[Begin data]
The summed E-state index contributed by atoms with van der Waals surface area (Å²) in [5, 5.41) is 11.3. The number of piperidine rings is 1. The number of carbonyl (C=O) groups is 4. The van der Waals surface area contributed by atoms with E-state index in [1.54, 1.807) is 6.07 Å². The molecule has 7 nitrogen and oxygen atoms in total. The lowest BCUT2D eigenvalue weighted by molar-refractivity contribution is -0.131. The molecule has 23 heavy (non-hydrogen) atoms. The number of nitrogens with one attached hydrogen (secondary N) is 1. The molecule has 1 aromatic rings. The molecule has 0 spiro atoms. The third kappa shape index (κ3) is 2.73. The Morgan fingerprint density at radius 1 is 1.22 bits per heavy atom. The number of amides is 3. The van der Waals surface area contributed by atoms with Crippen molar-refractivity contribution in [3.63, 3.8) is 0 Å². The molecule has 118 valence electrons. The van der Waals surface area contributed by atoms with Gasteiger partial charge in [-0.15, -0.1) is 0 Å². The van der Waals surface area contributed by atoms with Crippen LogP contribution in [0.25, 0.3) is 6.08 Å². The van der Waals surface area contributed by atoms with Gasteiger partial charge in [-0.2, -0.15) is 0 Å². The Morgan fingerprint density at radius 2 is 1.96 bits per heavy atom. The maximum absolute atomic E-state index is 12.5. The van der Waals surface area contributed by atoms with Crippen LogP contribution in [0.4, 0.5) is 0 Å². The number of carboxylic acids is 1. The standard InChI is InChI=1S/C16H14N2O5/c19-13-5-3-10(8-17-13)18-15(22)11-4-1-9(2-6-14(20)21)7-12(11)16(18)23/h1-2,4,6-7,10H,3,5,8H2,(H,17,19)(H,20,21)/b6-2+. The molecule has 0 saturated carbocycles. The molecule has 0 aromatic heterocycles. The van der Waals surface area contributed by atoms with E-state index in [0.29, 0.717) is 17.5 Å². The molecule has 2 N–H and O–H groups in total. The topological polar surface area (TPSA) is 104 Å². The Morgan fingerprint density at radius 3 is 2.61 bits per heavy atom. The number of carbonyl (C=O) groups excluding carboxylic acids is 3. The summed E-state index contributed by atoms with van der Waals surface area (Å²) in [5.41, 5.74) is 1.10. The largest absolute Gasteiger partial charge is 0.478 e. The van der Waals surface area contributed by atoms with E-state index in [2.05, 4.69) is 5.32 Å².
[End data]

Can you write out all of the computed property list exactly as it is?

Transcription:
The summed E-state index contributed by atoms with van der Waals surface area (Å²) in [5, 5.41) is 11.3. The number of piperidine rings is 1. The number of carbonyl (C=O) groups is 4. The van der Waals surface area contributed by atoms with E-state index in [1.54, 1.807) is 6.07 Å². The molecule has 7 nitrogen and oxygen atoms in total. The lowest BCUT2D eigenvalue weighted by molar-refractivity contribution is -0.131. The molecule has 23 heavy (non-hydrogen) atoms. The number of nitrogens with one attached hydrogen (secondary N) is 1. The molecule has 1 aromatic rings. The molecule has 0 spiro atoms. The third kappa shape index (κ3) is 2.73. The Morgan fingerprint density at radius 1 is 1.22 bits per heavy atom. The number of amides is 3. The van der Waals surface area contributed by atoms with Crippen molar-refractivity contribution in [3.63, 3.8) is 0 Å². The molecule has 118 valence electrons. The van der Waals surface area contributed by atoms with Gasteiger partial charge in [-0.15, -0.1) is 0 Å². The van der Waals surface area contributed by atoms with Crippen LogP contribution in [0.25, 0.3) is 6.08 Å². The van der Waals surface area contributed by atoms with Gasteiger partial charge in [-0.2, -0.15) is 0 Å². The Morgan fingerprint density at radius 2 is 1.96 bits per heavy atom. The maximum absolute atomic E-state index is 12.5. The van der Waals surface area contributed by atoms with Crippen LogP contribution in [0.4, 0.5) is 0 Å². The number of carboxylic acids is 1. The standard InChI is InChI=1S/C16H14N2O5/c19-13-5-3-10(8-17-13)18-15(22)11-4-1-9(2-6-14(20)21)7-12(11)16(18)23/h1-2,4,6-7,10H,3,5,8H2,(H,17,19)(H,20,21)/b6-2+. The molecule has 0 saturated carbocycles. The molecule has 0 aromatic heterocycles. The van der Waals surface area contributed by atoms with E-state index in [0.29, 0.717) is 17.5 Å². The molecule has 2 N–H and O–H groups in total. The topological polar surface area (TPSA) is 104 Å². The Morgan fingerprint density at radius 3 is 2.61 bits per heavy atom. The number of carbonyl (C=O) groups excluding carboxylic acids is 3. The summed E-state index contributed by atoms with van der Waals surface area (Å²) in [5.41, 5.74) is 1.10. The largest absolute Gasteiger partial charge is 0.478 e. The van der Waals surface area contributed by atoms with E-state index in [2.05, 4.69) is 5.32 Å².